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January 28, 2008

Public Radio Host to talk about the Natural History of the Connecticut River Valley

The first lecture honoring C. John Burk, who retired in 2007 as the E.D. Simonds Professor of Biological Sciences after nearly 50 years on the Smith College faculty, will be held at 2:40 p.m. Feb. 4 in Weinstein Auditorium. Read an interview with Burk.

NORTHAMPTON, Mass. – The host and producer of a popular local public radio series on the environment will lecture at Smith College about the natural history of the Connecticut River Valley and its influence on the nation’s art, culture and sciences.

Naturalist Laurie Sanders, a Connecticut native who was introduced to the Pioneer Valley when she enrolled at Smith, will deliver the first lecture in honor of C. John Burk, emeritus professor of biological sciences. Her talk will begin at 2:40 p.m. on Monday, Feb. 4, in the Weinstein Auditorium. It is free and open to the public.

Sanders, Smith Class of 1988, hosts the show “Field Notes,” which explores different aspects of the region’s natural history – from special habitats to the life cycles of individual plants and animals – and profiles people involved with safeguarding the environment, every Monday during “Morning Edition,” which airs shortly after 6:30 and 8:30 a.m.

As a child growing up next to several hundred acres of undeveloped land in Connecticut, Sanders cultivated an interest in the natural world. As a teenager, she spent most afternoons visiting streams, crisscrossing the woods near her parents’ house and exploring a red maple swamp and an open tussock marsh. Sanders often poled through the marsh on a homemade raft, watching wildlife and identifying plants.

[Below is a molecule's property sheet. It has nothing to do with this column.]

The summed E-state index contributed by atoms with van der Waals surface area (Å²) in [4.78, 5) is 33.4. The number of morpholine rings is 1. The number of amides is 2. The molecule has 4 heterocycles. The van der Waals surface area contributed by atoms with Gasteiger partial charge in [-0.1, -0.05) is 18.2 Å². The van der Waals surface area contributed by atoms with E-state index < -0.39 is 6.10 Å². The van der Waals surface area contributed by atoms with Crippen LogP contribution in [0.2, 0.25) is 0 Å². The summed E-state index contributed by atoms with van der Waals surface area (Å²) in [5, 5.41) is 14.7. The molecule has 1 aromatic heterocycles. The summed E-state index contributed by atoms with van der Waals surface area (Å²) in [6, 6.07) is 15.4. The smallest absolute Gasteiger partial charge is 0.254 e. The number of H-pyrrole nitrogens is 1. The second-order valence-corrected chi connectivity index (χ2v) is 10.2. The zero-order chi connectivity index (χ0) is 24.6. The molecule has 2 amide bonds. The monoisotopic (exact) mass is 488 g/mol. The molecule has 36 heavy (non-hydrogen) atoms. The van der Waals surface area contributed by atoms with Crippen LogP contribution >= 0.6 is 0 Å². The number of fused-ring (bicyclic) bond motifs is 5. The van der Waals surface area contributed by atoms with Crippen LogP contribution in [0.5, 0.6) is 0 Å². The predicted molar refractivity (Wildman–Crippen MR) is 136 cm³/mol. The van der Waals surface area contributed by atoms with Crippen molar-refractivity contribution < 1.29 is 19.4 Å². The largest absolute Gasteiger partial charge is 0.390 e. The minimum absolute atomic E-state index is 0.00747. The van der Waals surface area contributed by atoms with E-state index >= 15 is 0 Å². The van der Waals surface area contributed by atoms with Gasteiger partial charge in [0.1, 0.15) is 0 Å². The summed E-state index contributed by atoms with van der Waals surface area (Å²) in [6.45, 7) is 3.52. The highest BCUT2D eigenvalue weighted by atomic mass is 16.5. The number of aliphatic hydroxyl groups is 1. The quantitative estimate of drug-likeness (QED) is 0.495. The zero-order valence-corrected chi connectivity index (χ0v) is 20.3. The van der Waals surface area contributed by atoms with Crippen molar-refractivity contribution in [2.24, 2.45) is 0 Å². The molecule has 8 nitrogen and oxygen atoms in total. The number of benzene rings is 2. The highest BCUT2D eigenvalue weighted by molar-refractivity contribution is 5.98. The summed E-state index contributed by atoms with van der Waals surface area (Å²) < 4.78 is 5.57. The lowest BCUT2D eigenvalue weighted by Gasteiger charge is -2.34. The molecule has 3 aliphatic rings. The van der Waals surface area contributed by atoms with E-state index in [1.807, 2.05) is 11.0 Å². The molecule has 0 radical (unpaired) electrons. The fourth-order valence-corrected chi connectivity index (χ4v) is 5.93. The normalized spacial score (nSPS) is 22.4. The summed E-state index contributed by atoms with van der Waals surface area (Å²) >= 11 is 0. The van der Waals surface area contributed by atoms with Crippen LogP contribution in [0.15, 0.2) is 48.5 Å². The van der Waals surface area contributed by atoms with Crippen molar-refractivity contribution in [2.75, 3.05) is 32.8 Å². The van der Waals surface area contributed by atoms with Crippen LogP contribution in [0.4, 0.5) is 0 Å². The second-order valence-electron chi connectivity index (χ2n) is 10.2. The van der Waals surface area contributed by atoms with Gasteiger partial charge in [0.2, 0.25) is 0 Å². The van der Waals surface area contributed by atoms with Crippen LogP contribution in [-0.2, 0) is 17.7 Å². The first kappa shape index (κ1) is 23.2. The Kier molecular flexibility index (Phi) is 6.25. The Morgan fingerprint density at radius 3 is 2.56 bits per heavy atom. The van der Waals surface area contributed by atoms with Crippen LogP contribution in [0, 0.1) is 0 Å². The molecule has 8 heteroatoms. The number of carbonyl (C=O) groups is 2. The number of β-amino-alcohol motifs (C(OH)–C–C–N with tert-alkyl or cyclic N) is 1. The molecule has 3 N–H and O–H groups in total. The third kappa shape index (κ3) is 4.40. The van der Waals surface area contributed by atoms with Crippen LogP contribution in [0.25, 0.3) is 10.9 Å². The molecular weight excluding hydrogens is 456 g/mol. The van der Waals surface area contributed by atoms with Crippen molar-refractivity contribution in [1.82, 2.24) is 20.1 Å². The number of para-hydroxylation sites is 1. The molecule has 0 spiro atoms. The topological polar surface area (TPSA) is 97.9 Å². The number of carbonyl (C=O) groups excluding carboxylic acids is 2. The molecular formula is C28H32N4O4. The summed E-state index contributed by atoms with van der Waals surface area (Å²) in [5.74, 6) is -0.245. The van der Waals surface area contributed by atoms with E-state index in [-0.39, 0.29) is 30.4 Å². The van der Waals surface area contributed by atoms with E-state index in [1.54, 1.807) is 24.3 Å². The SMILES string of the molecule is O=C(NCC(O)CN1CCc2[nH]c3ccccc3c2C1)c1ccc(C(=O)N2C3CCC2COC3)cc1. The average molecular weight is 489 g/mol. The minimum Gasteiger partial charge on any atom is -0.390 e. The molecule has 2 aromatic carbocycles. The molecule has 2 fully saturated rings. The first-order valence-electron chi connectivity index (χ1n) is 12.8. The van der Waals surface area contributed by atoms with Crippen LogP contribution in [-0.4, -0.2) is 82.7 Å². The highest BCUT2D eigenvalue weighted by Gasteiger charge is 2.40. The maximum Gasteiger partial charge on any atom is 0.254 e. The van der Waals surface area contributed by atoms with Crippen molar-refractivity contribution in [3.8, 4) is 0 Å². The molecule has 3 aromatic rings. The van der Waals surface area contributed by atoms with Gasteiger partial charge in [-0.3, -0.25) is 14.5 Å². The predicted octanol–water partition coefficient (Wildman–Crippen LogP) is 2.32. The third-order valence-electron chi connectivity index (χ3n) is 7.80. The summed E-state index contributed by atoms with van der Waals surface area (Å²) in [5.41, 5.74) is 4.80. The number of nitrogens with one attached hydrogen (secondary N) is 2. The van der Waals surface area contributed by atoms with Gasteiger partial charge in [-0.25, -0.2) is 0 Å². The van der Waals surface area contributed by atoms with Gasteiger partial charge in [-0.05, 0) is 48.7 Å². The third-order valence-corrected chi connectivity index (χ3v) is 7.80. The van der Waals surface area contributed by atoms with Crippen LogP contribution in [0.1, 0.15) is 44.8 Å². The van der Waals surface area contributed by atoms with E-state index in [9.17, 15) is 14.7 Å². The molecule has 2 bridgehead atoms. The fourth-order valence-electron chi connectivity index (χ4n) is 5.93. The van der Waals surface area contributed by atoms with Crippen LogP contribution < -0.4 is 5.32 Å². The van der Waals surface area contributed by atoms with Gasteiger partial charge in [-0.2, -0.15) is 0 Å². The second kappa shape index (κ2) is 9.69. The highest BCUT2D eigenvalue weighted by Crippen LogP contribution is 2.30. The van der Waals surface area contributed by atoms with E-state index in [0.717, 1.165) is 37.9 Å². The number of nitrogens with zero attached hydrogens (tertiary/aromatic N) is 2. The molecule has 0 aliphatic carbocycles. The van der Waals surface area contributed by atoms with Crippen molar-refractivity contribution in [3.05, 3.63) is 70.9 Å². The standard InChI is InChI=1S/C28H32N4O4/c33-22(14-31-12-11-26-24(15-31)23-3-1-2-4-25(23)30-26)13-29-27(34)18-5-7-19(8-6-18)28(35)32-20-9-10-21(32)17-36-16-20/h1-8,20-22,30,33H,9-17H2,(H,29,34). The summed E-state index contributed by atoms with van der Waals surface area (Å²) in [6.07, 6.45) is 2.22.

“What surprised me was that basically I was the only one who ever went there, and here was a place that was full of interesting plants and animals,” Sanders explains on her “Field Notes” Web site. “I think that ‘Field Notes’ is an outgrowth of that experience. It’s a way for me to share my appreciation for the richness and diversity of the natural world.”

In the 1990s, Sanders produced more than 30 segments for public television and, in 1999, began producing “Field Notes” for WFCR, a local NPR affiliate.

The event is sponsored by Smith’s Landscape Studies Program, the first program at a liberal arts undergraduate college in the United States to join architecture, landscape architecture, landscape history and theory, art, art history and literature with the sciences and social sciences to pursue critical issues surrounding the relationship of humans to both natural and built environments.


Office of College Relations
Smith College
Garrison Hall
Northampton, Massachusetts 01063

Kristen Cole
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